“A Small Corner of Hell” by Anna Politkovskaya

A Small Corner of Hell
In “A Small Corner of Hell,” Anna Politkovskaya continues her reportage of the Second Chechen War. While “A Dirty War,” the first collection of her articles, conveys them in more or less their original form, “A Small Corner of Hell,” while still divided into individual reports, is a more coherent, book-like narrative, with large sections such as “Ordinary Chechen Life in Wartime” and “Who Wants this War?” in which each article is thematically connected with the ones around it. This, plus the insightful and informative introduction by Georgi Derluguian, may make “A Small Corner of Hell” slightly more approachable for Western readers, or those with little knowledge of the Chechen wars, than “A Dirty War.”

Either book, however, is likely to be an eye-opening read. While Politkovskaya’s style here is slightly less blistering than in “A Dirty War,” the outrage is still simmering close to the surface, and justifiably so. She interviews all different sorts of people affected by the war: ordinary Chechen and Russian citizens are her main interest, but there are also Russian and Chechen officials and soldiers as well.

The ultimate picture formed is one of a brutal and self-perpetuating war, one that will leave long-term scars no matter what the outcome. Although older Chechens have maturity and a shared Soviet past to support them, the young are particularly vulnerable: “the young people of Chechnya, whose teenage years have been flooded with the endless tears of their sisters and mothers, are not going to overcome it [the war]. The younger generation of Chechens–high school seniors or graduates–is the toughest generation that has ever lived here.” She compares the young Chechens to young Jews in pre-Revolutionary Russia: marginalized and angered by the pogroms and the Pale of Settlement, they joined the Bolsheviks, and “The whole world knows the results.” Some may object to the comparison, but in Politkovskaya’s understanding it has validity: oppressed groups will seek, naturally, to overthrow the regime oppressing them, but the results tend to be tragic.

And the problem is not just confined to Chechnya. Politkovskaya tracks how corrupted and traumatized veterans bring their corruption and trauma with them back to the Russian heartland, so that “The ‘Chechnya’ special operation has infected the whole country, which is becoming more and more beastly and idiotic. The value of human life was already very low in Russia, and now it has slipped to almost nothing.” As can be seen by the excerpts given here, Politkovskaya’s writing is more powerful than “objective” in the way that American reporting is expected to be, even though she does take pains to interview people from all sides of the conflict. However, she clearly and deliberately paints a picture of a corrupt and decaying country, which has lost its moral center and is in the grip of a possibly terminal case of war-mongering. Little wonder that Politkovskaya was and even now, more than a decade after her murder, continues to be, a controversial figure, venerated as a saint in some circles, even as she is reviled in others. Not all readers will enjoy this book, but none will leave it unmoved.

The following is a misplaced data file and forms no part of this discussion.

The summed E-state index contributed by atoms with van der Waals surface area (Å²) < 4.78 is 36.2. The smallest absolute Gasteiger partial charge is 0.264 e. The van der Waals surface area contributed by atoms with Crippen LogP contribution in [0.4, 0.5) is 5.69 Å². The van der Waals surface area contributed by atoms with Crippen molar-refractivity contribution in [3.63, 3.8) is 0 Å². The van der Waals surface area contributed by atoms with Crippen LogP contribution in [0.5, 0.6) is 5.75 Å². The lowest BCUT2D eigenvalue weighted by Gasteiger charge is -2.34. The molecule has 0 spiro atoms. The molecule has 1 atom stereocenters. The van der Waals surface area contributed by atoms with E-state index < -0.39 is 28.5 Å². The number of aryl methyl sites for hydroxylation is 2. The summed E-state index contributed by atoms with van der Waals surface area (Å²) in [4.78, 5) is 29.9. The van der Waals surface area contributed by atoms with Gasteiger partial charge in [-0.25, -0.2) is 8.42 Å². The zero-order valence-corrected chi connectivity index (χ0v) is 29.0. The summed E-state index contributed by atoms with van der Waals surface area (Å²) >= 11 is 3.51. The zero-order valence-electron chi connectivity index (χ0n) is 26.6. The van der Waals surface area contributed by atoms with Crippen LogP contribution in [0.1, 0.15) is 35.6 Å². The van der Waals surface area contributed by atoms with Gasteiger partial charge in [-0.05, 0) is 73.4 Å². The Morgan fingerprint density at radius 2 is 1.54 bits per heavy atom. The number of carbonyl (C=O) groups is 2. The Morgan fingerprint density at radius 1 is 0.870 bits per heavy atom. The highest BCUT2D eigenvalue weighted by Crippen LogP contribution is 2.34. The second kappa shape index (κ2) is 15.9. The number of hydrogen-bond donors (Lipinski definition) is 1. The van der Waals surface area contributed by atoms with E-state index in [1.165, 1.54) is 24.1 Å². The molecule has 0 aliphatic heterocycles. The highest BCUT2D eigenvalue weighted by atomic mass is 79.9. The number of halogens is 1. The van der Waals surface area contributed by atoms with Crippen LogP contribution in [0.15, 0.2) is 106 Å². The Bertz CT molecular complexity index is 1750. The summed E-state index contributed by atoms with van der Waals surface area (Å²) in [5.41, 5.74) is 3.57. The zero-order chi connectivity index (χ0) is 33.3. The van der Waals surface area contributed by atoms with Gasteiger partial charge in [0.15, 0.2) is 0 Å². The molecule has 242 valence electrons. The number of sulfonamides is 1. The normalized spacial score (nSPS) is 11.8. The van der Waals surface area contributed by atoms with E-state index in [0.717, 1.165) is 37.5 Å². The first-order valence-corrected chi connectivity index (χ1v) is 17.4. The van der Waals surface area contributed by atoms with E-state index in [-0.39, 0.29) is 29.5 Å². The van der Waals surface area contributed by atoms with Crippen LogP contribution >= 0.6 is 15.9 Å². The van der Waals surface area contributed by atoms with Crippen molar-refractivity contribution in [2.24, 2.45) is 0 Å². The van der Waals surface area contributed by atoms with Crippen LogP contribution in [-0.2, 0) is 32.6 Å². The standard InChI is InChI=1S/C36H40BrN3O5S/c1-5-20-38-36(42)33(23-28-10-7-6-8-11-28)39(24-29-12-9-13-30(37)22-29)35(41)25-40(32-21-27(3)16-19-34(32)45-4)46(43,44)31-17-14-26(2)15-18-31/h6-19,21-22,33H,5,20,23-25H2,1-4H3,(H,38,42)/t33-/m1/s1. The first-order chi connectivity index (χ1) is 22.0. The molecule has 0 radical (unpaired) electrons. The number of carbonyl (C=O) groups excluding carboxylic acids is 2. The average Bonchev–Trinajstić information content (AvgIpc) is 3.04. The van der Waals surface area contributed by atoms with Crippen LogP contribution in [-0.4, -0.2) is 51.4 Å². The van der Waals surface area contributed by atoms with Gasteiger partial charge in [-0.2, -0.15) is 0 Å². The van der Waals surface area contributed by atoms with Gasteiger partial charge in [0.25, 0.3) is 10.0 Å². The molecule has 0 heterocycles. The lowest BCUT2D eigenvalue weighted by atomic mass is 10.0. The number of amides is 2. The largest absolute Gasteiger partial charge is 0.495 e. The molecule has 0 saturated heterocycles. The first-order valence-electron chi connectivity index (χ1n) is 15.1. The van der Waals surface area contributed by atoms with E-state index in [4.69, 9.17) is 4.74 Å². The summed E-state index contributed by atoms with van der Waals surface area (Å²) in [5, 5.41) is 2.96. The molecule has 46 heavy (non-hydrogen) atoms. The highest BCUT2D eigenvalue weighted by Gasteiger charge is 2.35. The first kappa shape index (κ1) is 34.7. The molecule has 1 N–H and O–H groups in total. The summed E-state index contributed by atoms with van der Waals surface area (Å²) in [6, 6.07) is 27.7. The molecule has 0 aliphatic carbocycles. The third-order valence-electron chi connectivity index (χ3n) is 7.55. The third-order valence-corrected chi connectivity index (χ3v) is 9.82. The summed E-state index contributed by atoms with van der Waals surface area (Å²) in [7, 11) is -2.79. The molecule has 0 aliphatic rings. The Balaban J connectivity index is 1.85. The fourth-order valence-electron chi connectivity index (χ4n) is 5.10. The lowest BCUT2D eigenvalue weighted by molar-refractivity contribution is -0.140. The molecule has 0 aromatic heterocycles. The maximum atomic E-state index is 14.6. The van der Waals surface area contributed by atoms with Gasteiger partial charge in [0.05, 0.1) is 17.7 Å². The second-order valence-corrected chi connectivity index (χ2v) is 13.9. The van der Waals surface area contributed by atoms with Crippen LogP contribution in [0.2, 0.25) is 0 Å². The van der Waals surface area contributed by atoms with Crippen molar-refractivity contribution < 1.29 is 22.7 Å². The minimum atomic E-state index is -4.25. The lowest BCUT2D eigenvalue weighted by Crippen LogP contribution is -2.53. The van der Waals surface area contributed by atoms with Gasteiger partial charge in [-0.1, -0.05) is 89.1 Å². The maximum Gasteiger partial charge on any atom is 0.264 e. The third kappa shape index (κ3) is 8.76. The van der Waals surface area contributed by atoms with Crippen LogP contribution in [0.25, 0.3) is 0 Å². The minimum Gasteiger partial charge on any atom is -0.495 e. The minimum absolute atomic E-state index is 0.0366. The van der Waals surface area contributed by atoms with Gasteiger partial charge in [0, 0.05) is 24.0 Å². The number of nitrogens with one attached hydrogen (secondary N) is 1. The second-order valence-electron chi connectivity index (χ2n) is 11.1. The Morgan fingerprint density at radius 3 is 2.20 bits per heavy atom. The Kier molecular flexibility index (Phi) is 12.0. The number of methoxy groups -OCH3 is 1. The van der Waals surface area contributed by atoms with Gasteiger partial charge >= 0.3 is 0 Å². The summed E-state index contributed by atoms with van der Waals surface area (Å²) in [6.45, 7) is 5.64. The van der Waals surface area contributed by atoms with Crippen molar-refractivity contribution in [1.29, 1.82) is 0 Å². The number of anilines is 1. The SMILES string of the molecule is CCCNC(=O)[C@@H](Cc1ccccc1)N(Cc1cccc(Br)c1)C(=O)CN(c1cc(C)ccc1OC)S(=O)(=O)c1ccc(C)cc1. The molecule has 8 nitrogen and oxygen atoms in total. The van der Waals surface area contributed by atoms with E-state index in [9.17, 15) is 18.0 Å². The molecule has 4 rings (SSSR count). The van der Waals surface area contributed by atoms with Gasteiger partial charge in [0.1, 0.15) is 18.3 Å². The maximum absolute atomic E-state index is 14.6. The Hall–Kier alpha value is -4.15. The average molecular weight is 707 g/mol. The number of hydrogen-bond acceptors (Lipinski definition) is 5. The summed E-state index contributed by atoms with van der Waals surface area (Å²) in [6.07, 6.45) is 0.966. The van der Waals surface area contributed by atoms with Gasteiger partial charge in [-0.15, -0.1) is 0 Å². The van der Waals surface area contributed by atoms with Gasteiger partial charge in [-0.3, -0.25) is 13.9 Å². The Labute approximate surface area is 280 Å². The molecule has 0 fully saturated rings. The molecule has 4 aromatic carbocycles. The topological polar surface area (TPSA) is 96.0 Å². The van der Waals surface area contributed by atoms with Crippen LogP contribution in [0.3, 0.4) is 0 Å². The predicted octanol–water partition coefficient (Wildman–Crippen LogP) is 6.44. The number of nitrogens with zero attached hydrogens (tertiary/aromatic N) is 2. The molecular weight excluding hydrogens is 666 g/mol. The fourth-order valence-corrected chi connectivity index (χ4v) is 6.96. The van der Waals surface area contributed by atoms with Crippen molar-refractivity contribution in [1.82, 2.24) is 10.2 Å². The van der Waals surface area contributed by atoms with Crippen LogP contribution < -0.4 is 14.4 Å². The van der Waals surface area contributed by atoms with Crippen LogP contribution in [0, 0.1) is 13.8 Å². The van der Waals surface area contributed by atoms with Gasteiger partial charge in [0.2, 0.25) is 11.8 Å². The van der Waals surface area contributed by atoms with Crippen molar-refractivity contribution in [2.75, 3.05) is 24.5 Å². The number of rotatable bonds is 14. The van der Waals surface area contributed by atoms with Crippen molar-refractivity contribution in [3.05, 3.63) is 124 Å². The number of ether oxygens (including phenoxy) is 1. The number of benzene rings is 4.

Although Politkovskaya was in some ways a unique figure, and she certainly has a different take on the war than that of Russian-combatants-turned-writers such as Arkady Babchenko and Zakhar Prilepin, it is hard not to see certain parallels nonetheless. While Politkovskaya abhorred the macho posturing and casual violence of the (largely male) fighters, and is rightly lauded for focusing on women’s stories and bringing a distinctly feminine sensibility to her work and actions, she is neither immune to the thrill of battle, nor entirely “feminist” in the mainstream sense of the word. Just like the (largely male) combatants who found themselves called up to serve in Chechnya and then found it to be the defining experience of their life, one that they try to recreate again and again, either by volunteering for other conflicts or by becoming war correspondents, Politkovskaya says, “I’m thankful for this war. I got here by chance, and got stuck by chance as well. But now I know how to rise above all this nonsense. The war is horrible, but it has purified me of everything that was superfluous, unnecessary. How can I not be thankful?” Politkovskaya says, and I believe honestly, that she does not hold war to be glorious, but she is still addicted to it, and it was and still is what developed and defined her as a person.

At the same time, while she demonstrated enormous courage and superhuman dedication in her pursuit of the truth and her quest to reveal and stop corruption and cruelty, her actions should still make us stop and ask: how much of her apparent flouting of a woman’s “proper place” is deemed acceptable precisely because was doing it selflessly, for the sake of others? Although not shy about voicing her opinion, Politkovskaya largely lets others speak in her writing, in this way resembling another contemporary Russian author, this time of fiction, Lyudmila Petrushevskaya, who also claims that she’s merely acting as a copyist of other people’s stories. Are writers such as Politkovskaya and Petrushevskaya giving voice to women who would otherwise remain silent, and developing a uniquely feminine writing style, or are they falling back into the role of women as selfless silent vessels, unable to admit to their own thrill-seeking and creativity without triggering an even greater backlash than they already have? This is just one of the many questions that Politkovskaya’s challenging and eye-opening work may evoke in the reader who is willing to descend into hell with her.

Amazon link here.

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